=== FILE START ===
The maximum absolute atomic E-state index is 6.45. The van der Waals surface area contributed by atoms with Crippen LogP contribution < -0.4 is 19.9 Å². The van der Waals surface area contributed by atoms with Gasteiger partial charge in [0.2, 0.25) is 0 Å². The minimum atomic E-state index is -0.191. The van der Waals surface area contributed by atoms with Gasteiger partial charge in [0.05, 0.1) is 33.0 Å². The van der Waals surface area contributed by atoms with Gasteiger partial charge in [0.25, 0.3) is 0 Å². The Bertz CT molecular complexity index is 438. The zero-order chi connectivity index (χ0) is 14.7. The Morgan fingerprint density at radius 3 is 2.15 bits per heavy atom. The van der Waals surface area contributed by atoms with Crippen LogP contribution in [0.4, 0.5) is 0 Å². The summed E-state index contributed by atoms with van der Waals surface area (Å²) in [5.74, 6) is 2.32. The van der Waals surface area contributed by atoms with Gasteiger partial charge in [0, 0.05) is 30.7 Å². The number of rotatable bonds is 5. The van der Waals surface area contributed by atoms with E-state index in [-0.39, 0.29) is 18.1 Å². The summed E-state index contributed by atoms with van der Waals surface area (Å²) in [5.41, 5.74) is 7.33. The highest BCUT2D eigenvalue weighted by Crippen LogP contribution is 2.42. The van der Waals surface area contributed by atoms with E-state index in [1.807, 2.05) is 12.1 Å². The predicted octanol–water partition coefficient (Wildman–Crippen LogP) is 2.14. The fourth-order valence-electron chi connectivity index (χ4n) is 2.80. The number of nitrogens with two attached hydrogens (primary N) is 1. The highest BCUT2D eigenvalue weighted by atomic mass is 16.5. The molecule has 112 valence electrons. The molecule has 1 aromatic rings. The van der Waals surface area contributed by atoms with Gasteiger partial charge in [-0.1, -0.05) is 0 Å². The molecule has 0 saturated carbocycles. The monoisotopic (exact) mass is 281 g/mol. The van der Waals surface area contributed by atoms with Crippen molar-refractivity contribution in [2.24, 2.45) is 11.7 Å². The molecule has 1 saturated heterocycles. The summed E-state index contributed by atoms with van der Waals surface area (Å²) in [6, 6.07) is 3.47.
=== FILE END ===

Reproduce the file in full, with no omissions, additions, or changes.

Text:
The maximum absolute atomic E-state index is 6.45. The van der Waals surface area contributed by atoms with Crippen LogP contribution < -0.4 is 19.9 Å². The van der Waals surface area contributed by atoms with Gasteiger partial charge in [0.2, 0.25) is 0 Å². The minimum atomic E-state index is -0.191. The van der Waals surface area contributed by atoms with Gasteiger partial charge in [0.05, 0.1) is 33.0 Å². The van der Waals surface area contributed by atoms with Gasteiger partial charge in [0.25, 0.3) is 0 Å². The Bertz CT molecular complexity index is 438. The zero-order chi connectivity index (χ0) is 14.7. The Morgan fingerprint density at radius 3 is 2.15 bits per heavy atom. The van der Waals surface area contributed by atoms with Crippen LogP contribution in [0.4, 0.5) is 0 Å². The summed E-state index contributed by atoms with van der Waals surface area (Å²) in [5.74, 6) is 2.32. The van der Waals surface area contributed by atoms with Gasteiger partial charge in [0, 0.05) is 30.7 Å². The number of rotatable bonds is 5. The van der Waals surface area contributed by atoms with E-state index in [-0.39, 0.29) is 18.1 Å². The summed E-state index contributed by atoms with van der Waals surface area (Å²) in [5.41, 5.74) is 7.33. The highest BCUT2D eigenvalue weighted by Crippen LogP contribution is 2.42. The van der Waals surface area contributed by atoms with E-state index in [1.807, 2.05) is 12.1 Å². The predicted octanol–water partition coefficient (Wildman–Crippen LogP) is 2.14. The fourth-order valence-electron chi connectivity index (χ4n) is 2.80. The number of nitrogens with two attached hydrogens (primary N) is 1. The highest BCUT2D eigenvalue weighted by atomic mass is 16.5. The molecule has 112 valence electrons. The molecule has 1 aromatic rings. The van der Waals surface area contributed by atoms with Gasteiger partial charge in [-0.1, -0.05) is 0 Å². The molecule has 0 saturated carbocycles. The monoisotopic (exact) mass is 281 g/mol. The van der Waals surface area contributed by atoms with Crippen molar-refractivity contribution in [2.24, 2.45) is 11.7 Å². The molecule has 1 saturated heterocycles. The summed E-state index contributed by atoms with van der Waals surface area (Å²) in [6, 6.07) is 3.47.